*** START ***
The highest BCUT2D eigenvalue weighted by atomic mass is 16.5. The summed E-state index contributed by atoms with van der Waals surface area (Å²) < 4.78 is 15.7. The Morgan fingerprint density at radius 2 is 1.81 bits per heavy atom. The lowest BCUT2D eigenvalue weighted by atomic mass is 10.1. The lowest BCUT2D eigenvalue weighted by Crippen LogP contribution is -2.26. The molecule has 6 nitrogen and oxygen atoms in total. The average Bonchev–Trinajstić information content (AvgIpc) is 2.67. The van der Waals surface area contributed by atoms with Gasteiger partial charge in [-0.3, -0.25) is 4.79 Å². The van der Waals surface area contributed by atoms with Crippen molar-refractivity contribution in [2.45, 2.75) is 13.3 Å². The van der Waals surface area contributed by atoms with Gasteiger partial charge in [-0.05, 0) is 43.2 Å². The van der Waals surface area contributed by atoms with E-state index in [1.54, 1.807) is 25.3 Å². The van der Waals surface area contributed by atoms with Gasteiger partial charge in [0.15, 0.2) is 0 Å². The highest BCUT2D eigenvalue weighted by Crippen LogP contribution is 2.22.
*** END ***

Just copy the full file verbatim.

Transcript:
The highest BCUT2D eigenvalue weighted by atomic mass is 16.5. The summed E-state index contributed by atoms with van der Waals surface area (Å²) < 4.78 is 15.7. The Morgan fingerprint density at radius 2 is 1.81 bits per heavy atom. The lowest BCUT2D eigenvalue weighted by atomic mass is 10.1. The lowest BCUT2D eigenvalue weighted by Crippen LogP contribution is -2.26. The molecule has 6 nitrogen and oxygen atoms in total. The average Bonchev–Trinajstić information content (AvgIpc) is 2.67. The van der Waals surface area contributed by atoms with Gasteiger partial charge in [-0.3, -0.25) is 4.79 Å². The van der Waals surface area contributed by atoms with Crippen molar-refractivity contribution in [2.45, 2.75) is 13.3 Å². The van der Waals surface area contributed by atoms with Gasteiger partial charge in [-0.05, 0) is 43.2 Å². The van der Waals surface area contributed by atoms with E-state index in [1.54, 1.807) is 25.3 Å². The van der Waals surface area contributed by atoms with Gasteiger partial charge in [0.15, 0.2) is 0 Å². The highest BCUT2D eigenvalue weighted by Crippen LogP contribution is 2.22.